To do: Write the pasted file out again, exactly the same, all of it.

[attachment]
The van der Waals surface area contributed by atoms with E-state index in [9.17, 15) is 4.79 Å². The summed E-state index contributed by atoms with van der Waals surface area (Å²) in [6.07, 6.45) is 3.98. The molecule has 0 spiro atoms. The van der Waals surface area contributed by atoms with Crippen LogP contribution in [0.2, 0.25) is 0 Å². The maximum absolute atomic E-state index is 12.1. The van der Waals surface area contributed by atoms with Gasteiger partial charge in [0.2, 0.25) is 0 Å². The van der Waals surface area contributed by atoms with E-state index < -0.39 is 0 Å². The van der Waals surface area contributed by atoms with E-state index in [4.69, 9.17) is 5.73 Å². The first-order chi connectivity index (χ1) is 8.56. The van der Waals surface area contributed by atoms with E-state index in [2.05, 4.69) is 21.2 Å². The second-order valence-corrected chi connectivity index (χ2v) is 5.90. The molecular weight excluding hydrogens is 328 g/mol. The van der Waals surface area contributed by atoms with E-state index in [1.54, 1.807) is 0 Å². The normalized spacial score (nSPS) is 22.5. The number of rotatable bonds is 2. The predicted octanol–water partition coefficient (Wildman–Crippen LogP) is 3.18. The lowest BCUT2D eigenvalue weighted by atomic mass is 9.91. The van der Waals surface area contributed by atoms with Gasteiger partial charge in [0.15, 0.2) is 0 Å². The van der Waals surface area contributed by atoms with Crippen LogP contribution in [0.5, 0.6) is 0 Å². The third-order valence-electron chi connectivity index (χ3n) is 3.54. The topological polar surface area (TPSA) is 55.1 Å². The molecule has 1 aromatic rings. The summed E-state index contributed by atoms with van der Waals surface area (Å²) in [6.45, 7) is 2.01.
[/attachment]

The van der Waals surface area contributed by atoms with E-state index in [9.17, 15) is 4.79 Å². The summed E-state index contributed by atoms with van der Waals surface area (Å²) in [6.07, 6.45) is 3.98. The molecule has 0 spiro atoms. The van der Waals surface area contributed by atoms with Crippen LogP contribution in [0.2, 0.25) is 0 Å². The maximum absolute atomic E-state index is 12.1. The van der Waals surface area contributed by atoms with Gasteiger partial charge in [0.2, 0.25) is 0 Å². The van der Waals surface area contributed by atoms with E-state index < -0.39 is 0 Å². The van der Waals surface area contributed by atoms with E-state index in [4.69, 9.17) is 5.73 Å². The first-order chi connectivity index (χ1) is 8.56. The van der Waals surface area contributed by atoms with E-state index in [2.05, 4.69) is 21.2 Å². The second-order valence-corrected chi connectivity index (χ2v) is 5.90. The molecular weight excluding hydrogens is 328 g/mol. The van der Waals surface area contributed by atoms with E-state index in [1.54, 1.807) is 0 Å². The normalized spacial score (nSPS) is 22.5. The number of rotatable bonds is 2. The predicted octanol–water partition coefficient (Wildman–Crippen LogP) is 3.18. The lowest BCUT2D eigenvalue weighted by atomic mass is 9.91. The van der Waals surface area contributed by atoms with Gasteiger partial charge in [0.15, 0.2) is 0 Å². The van der Waals surface area contributed by atoms with Crippen LogP contribution in [0.5, 0.6) is 0 Å². The third-order valence-electron chi connectivity index (χ3n) is 3.54. The topological polar surface area (TPSA) is 55.1 Å². The molecule has 1 aromatic rings. The summed E-state index contributed by atoms with van der Waals surface area (Å²) in [6.45, 7) is 2.01.